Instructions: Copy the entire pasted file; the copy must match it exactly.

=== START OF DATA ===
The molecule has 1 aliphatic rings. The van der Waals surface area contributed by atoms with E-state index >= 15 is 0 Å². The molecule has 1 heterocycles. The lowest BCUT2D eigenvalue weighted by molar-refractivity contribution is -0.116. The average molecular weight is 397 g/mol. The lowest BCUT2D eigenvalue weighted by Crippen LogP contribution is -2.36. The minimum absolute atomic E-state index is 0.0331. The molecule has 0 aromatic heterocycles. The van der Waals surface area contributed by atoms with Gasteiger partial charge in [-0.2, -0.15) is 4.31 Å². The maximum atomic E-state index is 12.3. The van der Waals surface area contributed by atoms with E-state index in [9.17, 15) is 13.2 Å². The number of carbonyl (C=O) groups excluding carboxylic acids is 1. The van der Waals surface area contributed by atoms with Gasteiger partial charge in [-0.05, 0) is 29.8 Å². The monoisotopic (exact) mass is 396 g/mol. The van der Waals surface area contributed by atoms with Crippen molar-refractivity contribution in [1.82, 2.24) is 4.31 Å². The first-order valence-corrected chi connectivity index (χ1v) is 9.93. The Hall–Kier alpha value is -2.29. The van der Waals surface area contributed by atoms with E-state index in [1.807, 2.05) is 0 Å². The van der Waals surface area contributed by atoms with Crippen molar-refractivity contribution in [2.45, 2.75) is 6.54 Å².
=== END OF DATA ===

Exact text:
The molecule has 1 aliphatic rings. The van der Waals surface area contributed by atoms with E-state index >= 15 is 0 Å². The molecule has 1 heterocycles. The lowest BCUT2D eigenvalue weighted by molar-refractivity contribution is -0.116. The average molecular weight is 397 g/mol. The lowest BCUT2D eigenvalue weighted by Crippen LogP contribution is -2.36. The minimum absolute atomic E-state index is 0.0331. The molecule has 0 aromatic heterocycles. The van der Waals surface area contributed by atoms with Gasteiger partial charge in [-0.2, -0.15) is 4.31 Å². The maximum atomic E-state index is 12.3. The van der Waals surface area contributed by atoms with E-state index in [9.17, 15) is 13.2 Å². The number of carbonyl (C=O) groups excluding carboxylic acids is 1. The van der Waals surface area contributed by atoms with Gasteiger partial charge in [-0.05, 0) is 29.8 Å². The monoisotopic (exact) mass is 396 g/mol. The van der Waals surface area contributed by atoms with Crippen molar-refractivity contribution in [1.82, 2.24) is 4.31 Å². The first-order valence-corrected chi connectivity index (χ1v) is 9.93. The Hall–Kier alpha value is -2.29. The van der Waals surface area contributed by atoms with E-state index in [1.807, 2.05) is 0 Å². The van der Waals surface area contributed by atoms with Crippen molar-refractivity contribution in [2.45, 2.75) is 6.54 Å².